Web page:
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Advertising on your Community Association’s Website

Posted by Jane F. Bolin, Esq. | Aug 27, 2015 | 0 Comments

Should your Community Association be Reaping the Benefits?

Should your community association allow advertising on its website? The answer depends on a lot of factors.

Your community association website should have one ultimate goal: enhancing communication. This includes communication between the board, residents, owners, and community leaders. Websites can be used to post notices, conduct surveys, publish board meeting information, upload classifieds, and release inspection requests. Neighborhood links, FAQs, forums, events listings – there is no limit to what you can post on your community website.

However, creating and maintaining a website is not free, and depending on the quality and size of your site, the price can get fairly steep. One way to offset the cost of a website is through advertising. There is usually no provision in the governing documents for or against website advertising, so community leaders will need to make this decision on a case-by-case basis.

The benefits are clear and simple: money for your association. In most cases, the incoming money from advertising will pay for a portion of the website, but probably not all of it. If money is left over can be put it back into community enhancement projects, neighborhood events, or any function you see fit.

The drawbacks are a little harder to define. Remember that your community website should serve one goal: communication. Advertising (specifically, too much advertising) can disrupt this goal. If popups, banners, and annoying ads clog your site, your community members will stop using it, defeating the purpose of the site in the first place.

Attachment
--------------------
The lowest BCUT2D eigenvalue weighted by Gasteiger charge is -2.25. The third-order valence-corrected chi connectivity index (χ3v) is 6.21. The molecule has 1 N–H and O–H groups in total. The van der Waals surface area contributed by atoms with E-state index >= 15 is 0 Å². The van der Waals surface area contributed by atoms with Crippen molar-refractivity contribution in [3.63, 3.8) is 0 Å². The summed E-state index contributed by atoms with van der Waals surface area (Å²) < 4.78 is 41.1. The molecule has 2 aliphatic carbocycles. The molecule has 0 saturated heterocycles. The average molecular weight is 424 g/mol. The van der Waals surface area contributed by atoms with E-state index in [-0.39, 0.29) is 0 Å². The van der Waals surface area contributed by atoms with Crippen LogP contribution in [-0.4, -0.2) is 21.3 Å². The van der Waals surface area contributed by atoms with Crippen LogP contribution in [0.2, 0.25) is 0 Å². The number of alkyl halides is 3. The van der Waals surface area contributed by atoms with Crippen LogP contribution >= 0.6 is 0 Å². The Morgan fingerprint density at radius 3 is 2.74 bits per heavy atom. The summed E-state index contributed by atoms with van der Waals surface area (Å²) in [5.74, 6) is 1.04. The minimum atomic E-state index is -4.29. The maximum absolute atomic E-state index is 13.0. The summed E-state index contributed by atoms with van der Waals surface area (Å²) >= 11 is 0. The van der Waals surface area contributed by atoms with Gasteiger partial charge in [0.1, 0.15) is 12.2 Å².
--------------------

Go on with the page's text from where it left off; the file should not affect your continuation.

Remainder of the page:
Before you allow advertising on your community association's website, there are some things to consider. As we stated earlier, most governing documents won't address advertising on the website, but it won't hurt to double check. See if there is any wording in the documents that prohibits advertising in any form, including on the community website.

Generally, people interested in advertising on your website will be service providers who conduct business in or around your community. These can include everything from plumbers to remodeling contractors to realtors. Even local grocery stores or retail outlets that serve the local area may be interested in advertising on your site. You should always check businesses through the Better Business Bureau and other departments to see if there are any complaints against them or if they have a history of poor service. You can also ask for referrals before you allow their ads on your site.

Once you have found a few interested businesses, check with your association's legal department to draft up a disclaimer. This should essentially say that you and the association make no endorsement for these businesses and that you do not make any guarantees on service and products provided. If someone receives poor service from a company they found on your site, they may try to hold you liable, so make sure the association is completely protected.

The decision to advertise on your website should be treated like any other issue. Take your time, consider all the facts, and make the best decision for your community.

Call PeytonBolin today and let us help your community association thrive through our dedicated legal support and counseling. You'll work with an experienced legal team that knows how to enhance boards and communities, so call now!

About the Author

Jane F. Bolin, Esq.

Founding Member, Managing Partner


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